“I call myself a tailor to the client,” expresses New York-based designer Juan Montoya about his approach to fashioning distinctive interiors around the world. “No two projects have been the same throughout my long career. Each time, I create a different look.”

For a remote compound in Whitefish, Montana, that included a main house and multiple guesthouses, some of which date back to the 1890s, Montoya took his cues from the owners’ intent for the property as well as its natural surroundings. “They wanted to use it to go fishing and to socialize with their children and lots and lots of friends,” he explains. “When I saw the neighboring pines and that the property overlooked an expansive lake, the setting was telling me, ‘You have to do things in this manner, take this approach.’ I started putting things together in my head, then projected it later onto paper.”

For continuity, Montoya considered the project—all four buildings—as a whole. “When I do a project like this, I have to think of how everything connects,” he says. “You don’t want to have one look for one house and have another that looks like something else. You don’t have the same furniture or lamps, but you have continuity of character and style.” Using the main structure as a barometer—it’s the core living space for the family and a gathering place for guests—the designer focused on selecting materials that would give the interiors a warm, cozy feel.

Woodwork is a prime example. The removal of a Sheetrock ceiling exposed the original beams, and new, more-modern ceiling beam treatments were patterned after them. White wall paneling added to various rooms lends a country aesthetic and feels appropriate to the area. Wood-framed French windows and doors provide an immediate connection to the outside.

Beyond that, creating inviting spaces was a matter of experience. “I had worked with the owners before, in Paris and England and all over the United States,” Montoya shares. “They had some characteristics in mind for how things should look, and I knew what they liked. We already had chemistry.” To that end, the designer chose each item of furniture, every piece of art and all of the accessories with care. Some custom-designed pieces were imported from New York City, but others were sourced or made locally. “One thing I like to do when I design a residence is to really explore where I am,” he says. “You can get beautiful things locally and find wonderful craftsmen.”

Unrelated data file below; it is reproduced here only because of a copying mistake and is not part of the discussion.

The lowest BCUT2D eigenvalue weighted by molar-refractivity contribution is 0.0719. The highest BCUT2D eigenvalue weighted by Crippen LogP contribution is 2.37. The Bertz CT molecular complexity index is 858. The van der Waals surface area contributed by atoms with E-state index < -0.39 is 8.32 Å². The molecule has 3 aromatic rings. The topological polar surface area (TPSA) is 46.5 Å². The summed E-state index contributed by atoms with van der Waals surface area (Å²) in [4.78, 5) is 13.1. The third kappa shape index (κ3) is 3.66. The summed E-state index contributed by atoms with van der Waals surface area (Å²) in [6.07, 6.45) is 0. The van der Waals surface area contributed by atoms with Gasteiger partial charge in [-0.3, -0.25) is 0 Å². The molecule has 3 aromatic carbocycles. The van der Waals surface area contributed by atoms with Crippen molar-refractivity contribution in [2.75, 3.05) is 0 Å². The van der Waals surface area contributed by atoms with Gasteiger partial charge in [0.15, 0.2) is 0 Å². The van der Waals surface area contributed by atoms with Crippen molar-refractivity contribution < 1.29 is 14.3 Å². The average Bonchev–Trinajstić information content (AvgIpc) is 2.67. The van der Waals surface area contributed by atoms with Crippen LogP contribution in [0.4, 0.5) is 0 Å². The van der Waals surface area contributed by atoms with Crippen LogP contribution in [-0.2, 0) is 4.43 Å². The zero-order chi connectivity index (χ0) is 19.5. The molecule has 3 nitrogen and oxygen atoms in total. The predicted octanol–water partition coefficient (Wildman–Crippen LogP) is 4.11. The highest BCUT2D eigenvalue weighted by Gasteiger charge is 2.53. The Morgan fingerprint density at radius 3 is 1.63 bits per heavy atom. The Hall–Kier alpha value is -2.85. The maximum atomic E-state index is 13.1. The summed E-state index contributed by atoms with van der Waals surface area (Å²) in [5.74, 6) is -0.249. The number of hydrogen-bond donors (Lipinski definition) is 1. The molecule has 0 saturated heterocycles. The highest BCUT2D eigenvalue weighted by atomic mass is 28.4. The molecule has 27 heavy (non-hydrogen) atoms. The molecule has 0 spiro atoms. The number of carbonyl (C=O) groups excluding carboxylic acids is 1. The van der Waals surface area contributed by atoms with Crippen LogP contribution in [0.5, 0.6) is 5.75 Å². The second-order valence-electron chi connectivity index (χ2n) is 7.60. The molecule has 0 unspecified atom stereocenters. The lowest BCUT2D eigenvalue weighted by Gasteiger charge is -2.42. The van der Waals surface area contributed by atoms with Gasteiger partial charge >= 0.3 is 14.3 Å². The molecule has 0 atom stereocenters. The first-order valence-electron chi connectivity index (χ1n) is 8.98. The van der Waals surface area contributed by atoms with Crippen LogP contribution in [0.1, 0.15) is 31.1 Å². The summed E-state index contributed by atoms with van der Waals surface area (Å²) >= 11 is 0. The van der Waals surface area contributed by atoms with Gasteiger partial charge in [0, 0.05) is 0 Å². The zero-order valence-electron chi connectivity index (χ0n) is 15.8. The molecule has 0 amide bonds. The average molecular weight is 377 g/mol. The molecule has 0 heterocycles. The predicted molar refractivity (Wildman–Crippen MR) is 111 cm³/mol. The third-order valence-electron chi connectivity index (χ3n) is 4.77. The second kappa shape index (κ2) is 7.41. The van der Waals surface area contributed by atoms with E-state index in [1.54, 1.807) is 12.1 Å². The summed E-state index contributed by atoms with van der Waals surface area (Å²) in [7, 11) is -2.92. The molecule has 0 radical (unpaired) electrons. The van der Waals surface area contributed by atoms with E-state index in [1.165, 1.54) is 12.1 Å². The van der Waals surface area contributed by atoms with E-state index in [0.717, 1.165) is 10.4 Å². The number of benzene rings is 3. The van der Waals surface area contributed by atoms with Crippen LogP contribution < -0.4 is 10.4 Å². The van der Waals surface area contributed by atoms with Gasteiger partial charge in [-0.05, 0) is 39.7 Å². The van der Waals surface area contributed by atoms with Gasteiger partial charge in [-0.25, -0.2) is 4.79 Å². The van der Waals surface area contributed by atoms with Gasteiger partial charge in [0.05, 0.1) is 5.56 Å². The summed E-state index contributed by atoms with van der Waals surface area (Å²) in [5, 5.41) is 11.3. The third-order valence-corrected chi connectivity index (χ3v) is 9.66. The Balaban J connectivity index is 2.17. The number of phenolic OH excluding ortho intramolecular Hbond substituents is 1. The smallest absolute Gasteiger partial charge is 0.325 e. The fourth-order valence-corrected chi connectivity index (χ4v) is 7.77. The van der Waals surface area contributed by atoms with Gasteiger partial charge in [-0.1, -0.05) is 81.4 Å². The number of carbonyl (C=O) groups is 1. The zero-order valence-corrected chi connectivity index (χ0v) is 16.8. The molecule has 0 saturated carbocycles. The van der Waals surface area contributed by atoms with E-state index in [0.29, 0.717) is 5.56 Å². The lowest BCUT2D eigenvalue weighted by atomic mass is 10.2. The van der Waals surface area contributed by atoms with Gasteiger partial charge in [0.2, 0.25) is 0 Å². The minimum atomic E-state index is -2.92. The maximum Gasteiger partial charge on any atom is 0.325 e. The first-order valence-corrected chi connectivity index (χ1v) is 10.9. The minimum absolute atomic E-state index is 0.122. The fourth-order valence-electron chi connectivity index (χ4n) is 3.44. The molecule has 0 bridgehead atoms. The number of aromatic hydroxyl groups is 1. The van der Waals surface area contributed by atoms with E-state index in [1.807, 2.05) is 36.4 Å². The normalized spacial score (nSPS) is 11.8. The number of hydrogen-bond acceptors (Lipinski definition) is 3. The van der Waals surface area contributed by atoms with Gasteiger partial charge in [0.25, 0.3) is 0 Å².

In the main living room, Montoya organized a textured, colorfully patterned sofa, chair and rug around an original stone fireplace, and he integrated locally crafted canoes into the décor by suspending them from ceiling beams (they can easily be taken down for paddling on the lake in the summer). He then set a dining table that he considers a piece of art in the adjoining dining area, and designed the open kitchen, with its anchored stools and custom wood cabinetry, to look and feel more like a bar. “You can walk through the space and see how all of these elements play very nicely together,” he says.

Sleeping rooms are dramatic yet comforting. The master suite, for instance, features a custom leather headboard, a boldly patterned carpet and oversize beams that allowed space for soundproofing material. A stunning ebonized-wood vanity, designed by Montoya, pairs with a copper soaking tub in the master bath. Steeply angled beams exposed during the renovation and red leather sleigh beds help cozy up the daughters’ room.

Though the location often presented challenges during the process, including storms that dropped chest-high snow, they were overcome and outshone by the end result. “It’s warm and inviting inside,” says Montoya. “When I think about it, I want to be there.”